Zika virus: Advice for travellers

Released: September 13, 2017

Note:

What is Zika?

Zika is a virus spread by mosquitos. It causes an infection that is typically mild and lasts only a few days. Symptoms of Zika virus can include fever, headache, conjunctivitis (pink eye), skin rash and joint and muscle pain. Many people who are infected do not have symptoms.

Why should you be concerned?

Zika can cause serious birth defects including abnormally small heads (microcephaly), brain abnormalities, vision and hearing loss, and more.

Zika virus is primarily spread through the bite of an infected mosquito.  It can also be spread from:

There have also been increased reports of a serious nervous system disorder called Guillain-Barré syndrome in areas where the Zika virus is circulating.

There is no vaccine or medication that protects against or treats Zika virus infection. 

Who should be concerned?

Pregnant women and those planning a pregnancy should avoid travel to countries with recent or ongoing risk of Zika virus. The Zika virus infection increases the risk for serious birth defects. Women can pass the virus to their unborn babies.

The Zika virus infection can be sexually transmitted and men can carry the Zika virus in their semen for up to 6 months. Partners should be aware of the risk so they can make informed travel decisions and to take appropriate precautions.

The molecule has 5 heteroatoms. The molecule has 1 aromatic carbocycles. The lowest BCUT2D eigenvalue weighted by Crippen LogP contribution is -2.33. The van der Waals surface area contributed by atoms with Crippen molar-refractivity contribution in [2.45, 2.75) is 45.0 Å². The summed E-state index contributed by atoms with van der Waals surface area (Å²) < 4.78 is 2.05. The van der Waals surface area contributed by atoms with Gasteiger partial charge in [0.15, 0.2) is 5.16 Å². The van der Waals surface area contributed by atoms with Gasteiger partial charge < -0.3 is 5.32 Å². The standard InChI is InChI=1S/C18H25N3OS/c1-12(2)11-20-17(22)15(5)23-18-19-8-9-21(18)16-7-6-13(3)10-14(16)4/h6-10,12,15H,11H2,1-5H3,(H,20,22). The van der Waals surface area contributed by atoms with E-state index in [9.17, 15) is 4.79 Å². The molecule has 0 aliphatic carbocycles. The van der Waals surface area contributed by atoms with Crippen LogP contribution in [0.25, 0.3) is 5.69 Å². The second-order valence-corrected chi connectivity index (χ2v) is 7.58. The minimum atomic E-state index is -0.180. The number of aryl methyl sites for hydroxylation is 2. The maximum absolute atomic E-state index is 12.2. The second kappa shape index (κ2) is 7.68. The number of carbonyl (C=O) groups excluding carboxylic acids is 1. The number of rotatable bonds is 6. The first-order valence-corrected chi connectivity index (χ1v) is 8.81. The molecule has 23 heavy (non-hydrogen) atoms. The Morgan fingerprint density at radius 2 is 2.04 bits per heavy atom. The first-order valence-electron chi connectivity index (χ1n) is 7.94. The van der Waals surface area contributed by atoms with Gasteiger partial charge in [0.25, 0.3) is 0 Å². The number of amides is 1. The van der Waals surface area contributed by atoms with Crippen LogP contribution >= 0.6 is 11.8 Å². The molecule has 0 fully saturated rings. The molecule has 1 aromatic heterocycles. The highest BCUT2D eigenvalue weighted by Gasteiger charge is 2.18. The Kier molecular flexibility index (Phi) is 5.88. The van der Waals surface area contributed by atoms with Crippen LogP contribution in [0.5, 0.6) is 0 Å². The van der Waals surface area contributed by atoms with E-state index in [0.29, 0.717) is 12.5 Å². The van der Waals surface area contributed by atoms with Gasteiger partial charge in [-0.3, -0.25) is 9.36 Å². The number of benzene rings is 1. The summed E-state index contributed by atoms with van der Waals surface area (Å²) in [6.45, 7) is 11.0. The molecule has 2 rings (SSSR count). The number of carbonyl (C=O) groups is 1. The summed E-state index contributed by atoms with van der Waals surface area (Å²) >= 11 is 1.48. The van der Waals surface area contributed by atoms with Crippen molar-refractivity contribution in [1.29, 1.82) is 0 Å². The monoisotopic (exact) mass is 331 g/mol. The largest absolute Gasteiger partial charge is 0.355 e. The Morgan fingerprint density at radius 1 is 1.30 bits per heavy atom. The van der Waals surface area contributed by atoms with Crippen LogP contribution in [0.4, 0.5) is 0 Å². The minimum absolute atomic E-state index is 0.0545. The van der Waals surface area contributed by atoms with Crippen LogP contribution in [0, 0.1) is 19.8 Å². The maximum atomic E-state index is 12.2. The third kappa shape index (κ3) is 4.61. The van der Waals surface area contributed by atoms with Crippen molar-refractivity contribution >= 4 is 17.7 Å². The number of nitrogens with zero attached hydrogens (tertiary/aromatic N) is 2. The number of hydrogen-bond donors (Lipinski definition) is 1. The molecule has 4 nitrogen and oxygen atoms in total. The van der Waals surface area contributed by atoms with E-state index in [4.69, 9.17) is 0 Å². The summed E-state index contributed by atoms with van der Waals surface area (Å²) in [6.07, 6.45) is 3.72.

How can you protect yourself from Zika virus?

Before your trip:

Consult the list of countries to determine the risk of Zika virus infection at your destination.

Consult a health care provider or visit a travel health clinic preferably six weeks before you travel.

During your trip:

All travellers should prevent mosquito bites during the day and night when travelling to countries or areas at risk for Zika.

The mosquito that transmits the Zika virus usually bites during the day but can also bite at night. It is generally not found at altitudes above 2,000 meters. 

After your trip:

See your health care provider, if you have symptoms that could be consistent with Zika virus infection.

For pregnant women, if you develop symptoms that could be consistent with Zika virus infection, you should consult a healthcare provider.

For women planning a pregnancy, it is strongly recommended that you wait at least 2 months before trying to conceive to ensure that any possible Zika virus infection has cleared your body.

For male travellers, Zika virus can persist for an extended period of time in the semen of infected males, therefore it is strongly recommended that:

Information for Health Professionals

Useful resources for clinical guidance:


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